Signing of the Bretton Woods Pacts
From: Empire

A history of the IMF

A look back at key initiatives established by the International Monetary Fund.

1947: The opening meeting of the International Monetary Fund at the Institute of Civil Engineers in London [GALLO/GETTY]

September 29, 1967 – Board of governors approve plan to establish Special Drawing Rights, or SDRs. An artificial currency unit based upon several national currencies. The Special Drawing Right serves as the official monetary unit of several international organisations including the International Monetary Fund (IMF), and acts as a supplemental reserve for national banking systems. For members of the IMF, the Special Drawing Rights can be used to settle trade balances between countries and to repay the IMF. An IMF member country has to supply its own currency to another member country in exchange for SDRs, unless that country already holds a certain specified amount of SDRs.  

October 6-7, 1985 – Interim Committee agrees that about SDR 2.7bn in Trust Fund reflows to become available during 1985 to 1991 will be used to provide concessional lending to low-income members. 

March 27, 1986 – IMF establishes Structural Adjustment Facility (SAF) to provide balance of payments assistance on concessional terms to low-income developing countries. 

December 29, 1987 – IMF establishes Enhanced Structural Adjustment Facility (ESAF) to provide resources to low-income members undertaking strong three-year macroeconomic and structural programmes to improve their balance of payments and foster growth. 

August 5, 1992 – IMF approves SDR 719mn Stand-By Arrangement for Russia.

February 1, 1995 – Executive board approves a Stand-By Arrangement of SDR 12.1bn for Mexico, the largest financial commitment by the IMF up until this point. 

December 4, 1997 – Executive board approves a Stand-By Arrangement of SDR 15.5bn for Korea, the largest financial commitment in IMF history. 

December 17, 1997 – In the wake of the financial crisis in Asia, the IMF establishes the Supplemental Reserve Facility (SRF) to help members cope with sudden and disruptive loss of market confidence. The SRF is activated the next day to support the Stand-By Arrangement for Korea. 

April 8, 1998 – Uganda becomes the first member to receive debt relief (approximately $350mn in net-present-value terms) under the HIPC Initiative, to which the IMF is to contribute about $160mn. 

2000 – Argentina bailout – “$20bn – $25bn rescue of Argentina that analysts say is the only way to avoid a debt default next year that would reverberate throughout the hemisphere.” “A default on Argentina’s debt could spill over into neighboring Brazil and Chile, wrecking investor confidence in free-market reforms and causing economic chaos.” Much like the situation with Greece. The bailout was considered by many as a short term fix.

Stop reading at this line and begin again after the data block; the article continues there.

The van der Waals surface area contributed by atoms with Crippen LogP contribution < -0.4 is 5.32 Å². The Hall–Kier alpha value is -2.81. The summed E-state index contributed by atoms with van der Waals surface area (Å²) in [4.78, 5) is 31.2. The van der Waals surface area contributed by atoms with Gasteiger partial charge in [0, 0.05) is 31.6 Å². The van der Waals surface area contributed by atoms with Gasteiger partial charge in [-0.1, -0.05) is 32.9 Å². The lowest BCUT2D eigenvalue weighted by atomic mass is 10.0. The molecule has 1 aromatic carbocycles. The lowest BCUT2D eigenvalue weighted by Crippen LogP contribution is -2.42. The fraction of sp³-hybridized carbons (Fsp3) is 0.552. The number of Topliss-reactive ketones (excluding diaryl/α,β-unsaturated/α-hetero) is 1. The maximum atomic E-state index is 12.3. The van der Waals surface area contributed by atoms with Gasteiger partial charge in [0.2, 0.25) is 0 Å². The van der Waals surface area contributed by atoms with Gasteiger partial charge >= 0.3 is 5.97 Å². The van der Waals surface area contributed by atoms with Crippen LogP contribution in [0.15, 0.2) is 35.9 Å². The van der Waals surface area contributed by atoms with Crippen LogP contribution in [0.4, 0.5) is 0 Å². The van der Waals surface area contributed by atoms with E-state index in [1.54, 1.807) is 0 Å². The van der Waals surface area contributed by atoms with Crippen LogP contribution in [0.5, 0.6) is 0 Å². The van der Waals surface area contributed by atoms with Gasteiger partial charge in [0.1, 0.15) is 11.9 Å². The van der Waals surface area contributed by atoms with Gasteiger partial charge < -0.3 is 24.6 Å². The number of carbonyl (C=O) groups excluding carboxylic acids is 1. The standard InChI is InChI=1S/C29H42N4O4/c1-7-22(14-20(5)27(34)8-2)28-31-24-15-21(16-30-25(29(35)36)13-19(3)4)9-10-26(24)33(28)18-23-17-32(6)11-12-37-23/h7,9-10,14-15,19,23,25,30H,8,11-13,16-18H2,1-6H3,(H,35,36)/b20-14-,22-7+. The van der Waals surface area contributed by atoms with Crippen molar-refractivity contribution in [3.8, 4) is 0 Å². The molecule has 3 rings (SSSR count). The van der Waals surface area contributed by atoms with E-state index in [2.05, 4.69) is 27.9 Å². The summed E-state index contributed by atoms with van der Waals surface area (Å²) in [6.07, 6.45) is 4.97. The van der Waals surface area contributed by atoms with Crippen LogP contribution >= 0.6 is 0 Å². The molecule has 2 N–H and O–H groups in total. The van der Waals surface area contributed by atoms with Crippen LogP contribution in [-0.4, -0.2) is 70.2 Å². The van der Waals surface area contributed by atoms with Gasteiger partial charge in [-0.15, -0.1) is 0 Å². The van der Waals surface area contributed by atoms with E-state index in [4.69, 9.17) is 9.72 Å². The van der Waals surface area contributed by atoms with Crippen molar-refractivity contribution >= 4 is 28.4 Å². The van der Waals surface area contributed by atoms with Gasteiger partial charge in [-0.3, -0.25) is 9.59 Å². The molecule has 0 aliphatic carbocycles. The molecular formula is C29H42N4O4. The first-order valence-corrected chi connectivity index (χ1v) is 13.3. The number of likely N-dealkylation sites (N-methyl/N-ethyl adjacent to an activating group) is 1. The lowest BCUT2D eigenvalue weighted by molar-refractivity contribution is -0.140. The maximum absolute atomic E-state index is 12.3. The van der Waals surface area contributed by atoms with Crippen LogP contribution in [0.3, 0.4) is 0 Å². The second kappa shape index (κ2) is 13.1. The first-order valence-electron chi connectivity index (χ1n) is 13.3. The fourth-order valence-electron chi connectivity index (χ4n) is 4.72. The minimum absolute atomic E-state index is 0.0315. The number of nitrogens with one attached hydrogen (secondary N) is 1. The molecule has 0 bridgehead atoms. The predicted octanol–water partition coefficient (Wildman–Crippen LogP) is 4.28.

January 16, 2002 – IMF Executive Board agrees to a one-year extension of Argentina’s due date for a $933mn repayment under the Supplemental Reserve Facility. 

February 4, 2002 – IMF Executive Board approves a three-year $16bn loan for Turkey, the largest one the IMF has extended to date.

January 31, 2005 – The Russian Federation completes the early repayment of its entire outstanding obligations to the IMF amounting to SDR 2.19bn (about $3.33bn). The loans, which had been approved by the IMF Executive Board in March 1996, were originally scheduled to be paid off in 2008.

December 13, 2005 – Brazil announces its intention to make an early repayment of its entire outstanding obligations to the IMF amounting to $15.46bn.

December 15, 2005 – Argentina announces its intention to make an early repayment of its entire outstanding obligations to the IMF amounting to $9.9bn.

October 5, 2006 – Indonesia announces its intention to make an early repayment of its entire outstanding obligations to the IMF amounting to $3.2bn.  

By the end of 2007, the IMF had not approved a new large loan, setting aside those loans extended to refinance existing IMF loans, since 2002. 

In retrospect, the period of large-scale IMF lending that followed Mexico’s crisis may be viewed as facilitating the transition of many emerging economies from a point where they held too few reserves to navigate periods of financial volatility to a point where most emerging economies held more reserves than they needed. 

During the turbulent period between 1995 and 2003, the size of IMF lending was striking. By 2005, though, the size of even the largest IMF loans seemed fairly small relative to the reserves of the typical emerging economies. 

For all the criticisms leveled at the IMF, most emerging markets concluded that they needed to hold far more reserves than the IMF was ever willing to make available.